The pest was determined to be the Brown Marmorated Stink Bug. The bug is a native of Japan, Korea and China.
It was not reported in the United States until 1998, when it was located in Pennsylvania. Since then, it has been located throughout other eastern states. It is assumed that this exotic plant pest was introduced through international trade.
The bug gets its name for two reasons. First, because it releases a pungent chemical as a defense mechanism when it feels threatened.
Second, because the upper body of the brown marmorated stink bug is mottled brown and gray with alternating light and dark bands on the edges of its abdomen. It will also have two light bands on the last two segments of its antennae.
The bug can have an impact on homeowners and farmers.
Homeowners will be annoyed by this pest since its behavior is similar to the Asian Lady Beetle. Like the Asian Lady Beetle, the stink bug comes indoors during the winter. Thus, it is important that homeowners take time now to caulk around windows and repair screens to prevent an invasion of either insect species. If either of these two species get into your house, you should vacuum them up and dispose of your vacuum cleaner bag. If you do have an invasion occurring, you can treat the outside of your house with an insecticide. Insecticide active ingredients of bifenthrin, cyhalothrin, cyfluthrin and cypermethrin have been proven to be most effective against the brown marmorated stink bug.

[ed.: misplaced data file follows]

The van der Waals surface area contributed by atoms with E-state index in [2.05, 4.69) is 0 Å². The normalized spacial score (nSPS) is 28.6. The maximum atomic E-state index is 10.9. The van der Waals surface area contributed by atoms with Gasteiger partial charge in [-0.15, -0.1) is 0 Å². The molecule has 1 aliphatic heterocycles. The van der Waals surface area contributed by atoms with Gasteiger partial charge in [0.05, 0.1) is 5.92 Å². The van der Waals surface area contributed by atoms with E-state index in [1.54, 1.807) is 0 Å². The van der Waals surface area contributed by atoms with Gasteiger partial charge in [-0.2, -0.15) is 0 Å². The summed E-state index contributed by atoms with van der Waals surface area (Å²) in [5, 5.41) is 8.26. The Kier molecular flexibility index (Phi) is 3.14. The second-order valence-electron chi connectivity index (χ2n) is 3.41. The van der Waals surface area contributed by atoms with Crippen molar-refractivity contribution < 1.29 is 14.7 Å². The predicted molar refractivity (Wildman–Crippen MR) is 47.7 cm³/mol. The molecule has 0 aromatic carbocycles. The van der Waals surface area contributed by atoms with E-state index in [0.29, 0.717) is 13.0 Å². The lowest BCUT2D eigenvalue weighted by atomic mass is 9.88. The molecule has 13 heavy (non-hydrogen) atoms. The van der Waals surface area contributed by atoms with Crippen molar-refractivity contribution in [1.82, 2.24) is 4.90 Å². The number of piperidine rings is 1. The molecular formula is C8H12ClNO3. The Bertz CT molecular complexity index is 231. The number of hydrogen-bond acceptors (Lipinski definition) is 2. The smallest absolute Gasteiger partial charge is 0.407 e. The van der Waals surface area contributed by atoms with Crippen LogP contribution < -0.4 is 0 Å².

Farmers are impacted by the bug by the damage they can do to crops. The brown marmorated stink bug will use its sucking mouthparts to feed on a variety of plants that are produced locally. Some of the crops they impact include vegetables, corn, soybeans and various ornamental plants. When these insects feed on the crop they can cause small spots of dead tissue resulting in misshapen fruit. If the feeding occurs later in the growing season, it can result in water-soaked lesions on the fruit.
Hopefully, we do not receive any reports of the brown marmorated stink bug this far south this year.
However, if you think you might have one, please catch the insect and bring it to your local Purdue Extension Office.
As always, if you have any questions or would like information on any agriculture, horticulture or natural resource topic, then please contact your local Purdue Extension Office at 448-9041 in Clay County or 812-829-5020 in Owen County, or reach me directly at email@example.com.
Purdue University is an equal opportunity/equal access/affirmative action institution.
Upcoming opportunities available to you through Purdue Extension include:
* Sept. 30 -- Entry deadline for Indiana Beef Evaluation Program. For more information, log on to www.ansc.purdue.edu/ibep;,
* Oct. 4 -- Clay County Extension Board meeting,
* Oct. 8 -- Midwest Hair Sheep Sale, 1 p.m., Washington County Fairgrounds in Salem, Ind.,
* Oct. 17 -- Final Master Naturalist Class Session, 6-9 p.m., Clay County Extension Office, and
* Oct. 20 -- Calico Extension Homemaker's Club meeting.